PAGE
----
• Global depositary receipts (GDR) are traded on several international markets at once. The more stock exchanges quote global depositary receipts of a specific foreign company, the more investors have a chance to invest in its shares.
  • American depositary receipts (ADR) are traded only on the US exchanges, such as NYSE, AMEX, and NASDAQ. Dividends are paid in US dollars.
  • Canadian depositary receipts (CDR) are derivatives that are traded on the Canadian stock exchange. CDRs are voting securities and imply dividend payouts.
  • Brazilian depositary receipts (BDR) are certificates on foreign stocks available on the Brazilian stock exchange. They are backed by shares or other securities kept in a foreign custodian bank.

  • In addition, global and American depositary receipts are divided into sponsored and unsponsored.

1. Sponsored depositary receipts are issued on the initiative of a company that issued base shares. This company enters into an agreement with a depository, according to which it takes the responsibility to unveil financial information.

A depository is an intermediary between an issuer and investors. Such securities are also considered voting securities, just like ordinary shares.

2. Unsponsored depositary receipts are issued by one or several depositories without any official agreement with a foreign company. These certificates are issued on already floating securities.
However, since they do not imply a company’s involvement, they are mostly traded on over-the-counter markets and are not considered voting securities.

Advantages of depositary receipts

  • They offer investors access to foreign securities and, therefore, opportunities to diversify their investment portfolios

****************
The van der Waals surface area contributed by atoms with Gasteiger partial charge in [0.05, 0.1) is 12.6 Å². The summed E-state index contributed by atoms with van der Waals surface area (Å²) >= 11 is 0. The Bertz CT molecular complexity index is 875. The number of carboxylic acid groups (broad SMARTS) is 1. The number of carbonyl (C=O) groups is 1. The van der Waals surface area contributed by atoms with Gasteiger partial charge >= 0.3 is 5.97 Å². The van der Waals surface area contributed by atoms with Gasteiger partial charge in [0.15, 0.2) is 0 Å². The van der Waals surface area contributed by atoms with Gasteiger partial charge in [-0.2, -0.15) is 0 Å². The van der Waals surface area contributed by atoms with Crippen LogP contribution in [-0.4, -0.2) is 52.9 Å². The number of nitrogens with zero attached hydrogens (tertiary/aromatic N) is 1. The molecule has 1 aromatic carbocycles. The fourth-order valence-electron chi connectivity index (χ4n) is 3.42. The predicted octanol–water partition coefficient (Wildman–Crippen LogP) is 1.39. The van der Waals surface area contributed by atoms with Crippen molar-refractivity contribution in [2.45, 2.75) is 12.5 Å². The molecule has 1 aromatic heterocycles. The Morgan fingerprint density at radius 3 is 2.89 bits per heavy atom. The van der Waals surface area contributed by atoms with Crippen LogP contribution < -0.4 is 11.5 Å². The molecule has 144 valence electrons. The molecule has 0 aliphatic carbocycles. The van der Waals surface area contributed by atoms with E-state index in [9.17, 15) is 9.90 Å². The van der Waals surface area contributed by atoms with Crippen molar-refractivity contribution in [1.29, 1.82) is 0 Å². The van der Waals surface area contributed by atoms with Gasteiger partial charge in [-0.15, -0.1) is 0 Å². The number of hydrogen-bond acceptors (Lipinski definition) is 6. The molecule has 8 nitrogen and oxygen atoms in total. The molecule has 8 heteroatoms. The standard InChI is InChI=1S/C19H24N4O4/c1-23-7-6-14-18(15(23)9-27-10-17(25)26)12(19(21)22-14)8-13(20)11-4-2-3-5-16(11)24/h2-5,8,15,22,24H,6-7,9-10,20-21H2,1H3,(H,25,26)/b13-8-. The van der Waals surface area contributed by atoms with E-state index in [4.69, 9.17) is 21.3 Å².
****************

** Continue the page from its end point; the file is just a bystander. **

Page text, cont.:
• Companies can consider them an additional source of income. For example, using global depositary receipts they can attract money from foreign investors from all over the world
  • Local regulation. Since they are traded on local exchanges, investors don’t have to worry about international politics and global regulations

Disadvantages of depositary receipts

  • Higher administrative fees and charges, commissions, and taxes if the countries of an issuing company and a depository have no agreement on the avoidance of double taxation
  • Risks of exchange rate fluctuations. For example, if an investor acquires global depositary receipts on shares of a British company, they will be influenced by exchange rates of the Pound Sterling and the currency of the investor’s country
  • Limited availability. Some derivatives are traded on over-the-counter markets, that’s why they are available only to institutional investors, companies or organisations performing transactions on behalf of their clients


Depositary receipts are a popular financial instrument on the stock markets. Using them, investors have a chance to invest their money in shares of foreign companies on local exchanges without undue effort. At the same time, issuing companies have an opportunity to attract more investments and list their shares on global stock exchanges.

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Material is prepared by

Has traded in financial markets since 2004. The knowledge and experience he has acquired constitute his own approach to analyzing assets, which he is happy to share with the listeners of RoboForex webinars.